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As towns in the Fukushima Exclusion Zone get decontaminated, scraped topsoil, organic waste and debris from demolished buildings with low-level radioactive contamination get loaded into heavy-duty cubic-meter bags. These bags pile up on worksites, roadsides and temporary storage fields across the Exclusion Zone. This storage site by the Yamadahama neighborhood in Naraha has meter bags stacked three high in pyramids of 192 bags; a total of 12,096 bags will occupy this site when it is full, and the field is one of dozens filling the floodplain beside the Kido river.<br />
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© Michael Forster Rothbart Photography<br />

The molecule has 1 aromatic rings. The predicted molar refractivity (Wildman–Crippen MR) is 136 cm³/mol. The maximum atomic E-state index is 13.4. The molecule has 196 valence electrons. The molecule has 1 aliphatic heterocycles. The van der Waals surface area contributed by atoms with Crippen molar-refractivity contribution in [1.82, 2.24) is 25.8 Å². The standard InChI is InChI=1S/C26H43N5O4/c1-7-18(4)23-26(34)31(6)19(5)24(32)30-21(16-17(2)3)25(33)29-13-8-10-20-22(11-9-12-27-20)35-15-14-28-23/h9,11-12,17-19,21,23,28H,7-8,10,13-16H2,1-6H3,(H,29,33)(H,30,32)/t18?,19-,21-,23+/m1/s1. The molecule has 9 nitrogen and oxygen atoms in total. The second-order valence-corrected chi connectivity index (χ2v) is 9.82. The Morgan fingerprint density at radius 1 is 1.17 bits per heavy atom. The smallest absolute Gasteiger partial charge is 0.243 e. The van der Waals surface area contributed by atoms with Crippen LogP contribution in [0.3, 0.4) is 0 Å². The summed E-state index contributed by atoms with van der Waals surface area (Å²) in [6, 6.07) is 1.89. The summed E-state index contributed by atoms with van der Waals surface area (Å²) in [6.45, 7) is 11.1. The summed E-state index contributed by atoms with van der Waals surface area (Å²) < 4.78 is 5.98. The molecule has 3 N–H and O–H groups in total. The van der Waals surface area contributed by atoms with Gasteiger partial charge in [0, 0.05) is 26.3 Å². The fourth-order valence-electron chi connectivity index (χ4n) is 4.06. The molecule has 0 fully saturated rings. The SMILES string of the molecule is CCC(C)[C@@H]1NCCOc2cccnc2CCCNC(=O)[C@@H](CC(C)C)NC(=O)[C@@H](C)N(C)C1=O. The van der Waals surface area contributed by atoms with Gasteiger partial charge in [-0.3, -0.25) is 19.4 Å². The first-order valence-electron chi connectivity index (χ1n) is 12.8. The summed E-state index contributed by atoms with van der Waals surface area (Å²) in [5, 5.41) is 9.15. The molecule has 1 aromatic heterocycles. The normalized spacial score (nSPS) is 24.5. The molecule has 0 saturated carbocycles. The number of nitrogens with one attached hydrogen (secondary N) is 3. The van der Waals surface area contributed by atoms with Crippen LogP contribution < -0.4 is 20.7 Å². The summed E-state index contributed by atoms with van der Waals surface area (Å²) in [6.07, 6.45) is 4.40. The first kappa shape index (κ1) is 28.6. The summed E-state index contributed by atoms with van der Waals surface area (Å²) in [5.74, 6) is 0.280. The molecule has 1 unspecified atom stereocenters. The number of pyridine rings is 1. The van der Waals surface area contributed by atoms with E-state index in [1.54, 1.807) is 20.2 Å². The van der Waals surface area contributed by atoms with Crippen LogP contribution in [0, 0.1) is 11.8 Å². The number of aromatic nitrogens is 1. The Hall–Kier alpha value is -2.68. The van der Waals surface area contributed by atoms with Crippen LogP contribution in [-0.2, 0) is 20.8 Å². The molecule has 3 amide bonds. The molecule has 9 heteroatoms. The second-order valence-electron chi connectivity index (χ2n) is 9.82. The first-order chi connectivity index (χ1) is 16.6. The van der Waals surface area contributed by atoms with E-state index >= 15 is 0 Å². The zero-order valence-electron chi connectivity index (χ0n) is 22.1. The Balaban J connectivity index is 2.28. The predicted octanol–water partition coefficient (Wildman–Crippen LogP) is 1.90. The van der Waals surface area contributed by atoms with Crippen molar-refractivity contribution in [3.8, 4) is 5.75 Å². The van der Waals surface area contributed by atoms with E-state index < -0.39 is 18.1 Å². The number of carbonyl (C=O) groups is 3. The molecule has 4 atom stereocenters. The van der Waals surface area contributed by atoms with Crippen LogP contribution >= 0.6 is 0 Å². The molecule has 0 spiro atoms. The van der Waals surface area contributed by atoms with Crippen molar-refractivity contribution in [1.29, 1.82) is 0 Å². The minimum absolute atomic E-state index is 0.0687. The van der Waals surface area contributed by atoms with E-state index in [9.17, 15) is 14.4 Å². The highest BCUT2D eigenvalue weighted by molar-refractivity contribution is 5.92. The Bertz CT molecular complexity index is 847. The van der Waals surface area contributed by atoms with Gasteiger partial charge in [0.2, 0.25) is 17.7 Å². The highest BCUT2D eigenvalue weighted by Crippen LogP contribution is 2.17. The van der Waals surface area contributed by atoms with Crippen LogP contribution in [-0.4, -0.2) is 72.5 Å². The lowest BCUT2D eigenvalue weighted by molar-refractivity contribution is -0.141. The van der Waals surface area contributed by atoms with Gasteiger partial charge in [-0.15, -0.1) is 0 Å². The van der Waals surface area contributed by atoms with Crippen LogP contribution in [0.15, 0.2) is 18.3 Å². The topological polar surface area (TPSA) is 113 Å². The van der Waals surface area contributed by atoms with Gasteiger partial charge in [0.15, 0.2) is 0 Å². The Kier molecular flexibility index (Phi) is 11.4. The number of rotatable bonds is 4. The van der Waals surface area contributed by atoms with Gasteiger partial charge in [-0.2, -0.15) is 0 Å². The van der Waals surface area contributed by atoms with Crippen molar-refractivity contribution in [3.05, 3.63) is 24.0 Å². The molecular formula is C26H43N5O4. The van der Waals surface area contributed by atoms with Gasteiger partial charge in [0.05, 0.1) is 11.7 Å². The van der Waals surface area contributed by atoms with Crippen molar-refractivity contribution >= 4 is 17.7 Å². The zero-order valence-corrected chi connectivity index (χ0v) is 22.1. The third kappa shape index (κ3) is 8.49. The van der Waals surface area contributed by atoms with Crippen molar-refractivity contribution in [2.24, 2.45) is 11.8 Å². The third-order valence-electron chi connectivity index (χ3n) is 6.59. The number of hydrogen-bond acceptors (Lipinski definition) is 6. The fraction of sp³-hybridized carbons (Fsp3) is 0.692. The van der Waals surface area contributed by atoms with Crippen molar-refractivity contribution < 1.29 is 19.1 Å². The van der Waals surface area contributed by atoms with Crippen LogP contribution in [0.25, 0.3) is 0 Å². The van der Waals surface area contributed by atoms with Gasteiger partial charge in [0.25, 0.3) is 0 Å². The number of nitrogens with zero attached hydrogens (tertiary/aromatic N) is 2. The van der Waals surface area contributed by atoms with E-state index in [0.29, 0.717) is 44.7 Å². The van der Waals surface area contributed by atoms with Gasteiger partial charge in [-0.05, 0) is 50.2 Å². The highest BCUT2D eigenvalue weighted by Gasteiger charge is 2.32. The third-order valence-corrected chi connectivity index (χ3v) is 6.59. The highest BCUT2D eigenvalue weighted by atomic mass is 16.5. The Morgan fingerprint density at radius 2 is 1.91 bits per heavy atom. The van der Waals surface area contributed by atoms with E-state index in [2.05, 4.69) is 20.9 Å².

www.mfrphoto.com • 607-267-4893<br />
34 Spruce St, Oneonta, NY 13820<br />
86 Three Mile Pond Rd, Vassalboro, ME 04989<br />
info@mfrphoto.com<br />
Photo by: Michael Forster Rothbart<br />
Date:  10/5/2015<br />
File#:  Canon — Canon EOS 5D Mark III digital camera frame A28465
As towns in the Fukushima Exclusion Zone get decontaminated, scraped topsoil, organic waste and debris from demolished buildings with low-level radioactive contamination get loaded into heavy-duty cubic-meter bags. These bags pile up on worksites, roadsides and temporary storage fields across the Exclusion Zone. This storage site by the Yamadahama neighborhood in Naraha has meter bags stacked three high in pyramids of 192 bags; a total of 12,096 bags will occupy this site when it is full, and...
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Filename: JP-Naraha-decontamination-bag-storage15-A28465.CR2
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